This website uses cookies to ensure you have the best experience. Learn more

The Fear Of Communism In The Years Of 1945 To 1954

1081 words - 4 pages

The Fear of Communism in the Years of 1945 to 1954

After world war two there was a steady build up of tension between the
United States of America and the Soviet Union, which grew to such a
level that the hostility grew to just short of military action. This
period, known as the cold war was a large factor in causing the
paranoia over communism in the USA. The Soviet Union was a communist
country and historically America had always opposed communism. It was
also clear that the USA- USSR alliance of World War Two was just to
serve a specific purpose. This bond was broken after the war, due to
the countries’ perceived differences and the apparent rivalry between
them.

The main American fear was the actual spread of communism and the fear
that a domino affect would occur; after one country having turned
communist, there would be a knock on effect and more would follow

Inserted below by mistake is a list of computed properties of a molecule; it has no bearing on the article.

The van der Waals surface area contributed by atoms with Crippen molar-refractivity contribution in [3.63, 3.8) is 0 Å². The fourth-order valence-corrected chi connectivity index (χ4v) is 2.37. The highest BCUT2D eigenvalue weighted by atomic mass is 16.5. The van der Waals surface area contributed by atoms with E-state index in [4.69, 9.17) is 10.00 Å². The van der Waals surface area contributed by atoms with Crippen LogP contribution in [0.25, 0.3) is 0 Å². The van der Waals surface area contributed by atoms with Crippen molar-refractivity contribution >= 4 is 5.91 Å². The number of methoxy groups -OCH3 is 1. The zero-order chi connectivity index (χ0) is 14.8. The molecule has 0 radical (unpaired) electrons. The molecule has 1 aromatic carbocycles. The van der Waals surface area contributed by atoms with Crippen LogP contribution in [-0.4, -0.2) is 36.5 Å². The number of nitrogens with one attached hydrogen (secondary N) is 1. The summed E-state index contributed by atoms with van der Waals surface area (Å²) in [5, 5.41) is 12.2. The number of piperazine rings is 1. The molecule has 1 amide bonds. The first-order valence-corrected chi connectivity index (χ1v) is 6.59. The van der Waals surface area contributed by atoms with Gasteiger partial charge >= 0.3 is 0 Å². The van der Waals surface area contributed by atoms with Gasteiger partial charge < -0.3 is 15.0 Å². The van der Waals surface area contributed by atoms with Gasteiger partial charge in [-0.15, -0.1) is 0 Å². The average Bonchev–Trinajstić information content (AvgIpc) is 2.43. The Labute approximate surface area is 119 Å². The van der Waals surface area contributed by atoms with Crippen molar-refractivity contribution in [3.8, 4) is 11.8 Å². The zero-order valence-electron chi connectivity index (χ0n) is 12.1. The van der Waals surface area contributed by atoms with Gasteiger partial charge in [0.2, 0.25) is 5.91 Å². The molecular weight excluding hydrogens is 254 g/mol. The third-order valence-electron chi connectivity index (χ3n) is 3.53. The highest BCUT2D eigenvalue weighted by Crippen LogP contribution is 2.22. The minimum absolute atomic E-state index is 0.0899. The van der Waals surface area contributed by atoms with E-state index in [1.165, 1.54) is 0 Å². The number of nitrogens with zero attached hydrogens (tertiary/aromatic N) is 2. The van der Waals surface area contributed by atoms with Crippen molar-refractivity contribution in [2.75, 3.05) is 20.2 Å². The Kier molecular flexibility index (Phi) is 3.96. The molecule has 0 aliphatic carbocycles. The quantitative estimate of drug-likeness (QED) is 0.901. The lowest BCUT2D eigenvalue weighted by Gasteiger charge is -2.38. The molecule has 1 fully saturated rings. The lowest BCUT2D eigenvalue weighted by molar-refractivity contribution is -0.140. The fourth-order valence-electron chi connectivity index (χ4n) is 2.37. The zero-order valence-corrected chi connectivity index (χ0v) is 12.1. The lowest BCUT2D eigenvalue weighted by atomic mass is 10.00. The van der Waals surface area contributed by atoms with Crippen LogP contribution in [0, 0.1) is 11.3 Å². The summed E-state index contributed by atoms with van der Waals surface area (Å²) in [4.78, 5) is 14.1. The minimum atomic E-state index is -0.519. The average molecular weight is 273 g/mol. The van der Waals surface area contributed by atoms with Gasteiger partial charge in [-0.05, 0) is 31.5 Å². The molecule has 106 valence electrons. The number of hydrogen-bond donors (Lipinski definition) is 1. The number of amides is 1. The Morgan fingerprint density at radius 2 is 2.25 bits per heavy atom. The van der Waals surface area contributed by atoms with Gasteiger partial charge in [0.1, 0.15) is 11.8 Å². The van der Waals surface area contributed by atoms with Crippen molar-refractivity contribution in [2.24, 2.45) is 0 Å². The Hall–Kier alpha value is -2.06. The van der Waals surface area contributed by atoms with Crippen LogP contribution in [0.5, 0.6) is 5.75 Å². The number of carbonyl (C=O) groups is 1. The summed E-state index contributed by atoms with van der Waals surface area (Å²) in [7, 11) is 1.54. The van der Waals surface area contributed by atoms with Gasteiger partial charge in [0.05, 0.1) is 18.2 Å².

suit. In March 1947 the Truman doctrine declared that America was
going to be extensively involved in world affairs, primarily to stop
the spread of communism. A few months later the Marshall plan was set
up aiming to aid war torn countries, however it’s other significant
aim was to stop the spread of communism. The United States followed
the policy of containment whereby it remained ‘friendly’ in order to
track the movements of other countries and halt the spread of
communism. In 1949 the communist Chinese took over power in China and
as a classic example of the domino effect North Korea became a
communist country and threatened pro-American South Korea, and
eventually invaded causing the Korean war and confirmed American
fears.